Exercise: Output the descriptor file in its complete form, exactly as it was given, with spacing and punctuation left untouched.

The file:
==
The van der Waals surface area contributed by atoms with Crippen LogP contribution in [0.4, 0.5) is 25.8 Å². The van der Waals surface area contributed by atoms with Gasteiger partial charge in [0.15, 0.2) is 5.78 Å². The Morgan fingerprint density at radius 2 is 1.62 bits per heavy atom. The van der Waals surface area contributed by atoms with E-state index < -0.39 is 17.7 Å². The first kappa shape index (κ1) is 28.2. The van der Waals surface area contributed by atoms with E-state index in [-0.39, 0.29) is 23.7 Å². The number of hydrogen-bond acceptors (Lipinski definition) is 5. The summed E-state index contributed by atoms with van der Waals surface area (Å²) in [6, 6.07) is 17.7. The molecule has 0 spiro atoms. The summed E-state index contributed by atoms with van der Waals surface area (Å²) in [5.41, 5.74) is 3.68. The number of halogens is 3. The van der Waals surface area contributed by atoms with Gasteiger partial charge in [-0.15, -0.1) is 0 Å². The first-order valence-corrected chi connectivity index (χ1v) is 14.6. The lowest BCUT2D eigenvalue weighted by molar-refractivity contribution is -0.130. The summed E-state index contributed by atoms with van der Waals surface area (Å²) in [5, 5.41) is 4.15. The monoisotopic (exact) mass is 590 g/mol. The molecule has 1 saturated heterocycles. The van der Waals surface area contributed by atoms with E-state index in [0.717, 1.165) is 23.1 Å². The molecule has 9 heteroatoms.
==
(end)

The van der Waals surface area contributed by atoms with Crippen LogP contribution in [0.4, 0.5) is 25.8 Å². The van der Waals surface area contributed by atoms with Gasteiger partial charge in [0.15, 0.2) is 5.78 Å². The Morgan fingerprint density at radius 2 is 1.62 bits per heavy atom. The van der Waals surface area contributed by atoms with E-state index < -0.39 is 17.7 Å². The first kappa shape index (κ1) is 28.2. The van der Waals surface area contributed by atoms with E-state index in [-0.39, 0.29) is 23.7 Å². The number of hydrogen-bond acceptors (Lipinski definition) is 5. The summed E-state index contributed by atoms with van der Waals surface area (Å²) in [6, 6.07) is 17.7. The molecule has 0 spiro atoms. The summed E-state index contributed by atoms with van der Waals surface area (Å²) in [5.41, 5.74) is 3.68. The number of halogens is 3. The van der Waals surface area contributed by atoms with Gasteiger partial charge in [-0.15, -0.1) is 0 Å². The first-order valence-corrected chi connectivity index (χ1v) is 14.6. The lowest BCUT2D eigenvalue weighted by molar-refractivity contribution is -0.130. The summed E-state index contributed by atoms with van der Waals surface area (Å²) in [5, 5.41) is 4.15. The monoisotopic (exact) mass is 590 g/mol. The molecule has 1 saturated heterocycles. The van der Waals surface area contributed by atoms with E-state index in [0.717, 1.165) is 23.1 Å². The molecule has 9 heteroatoms.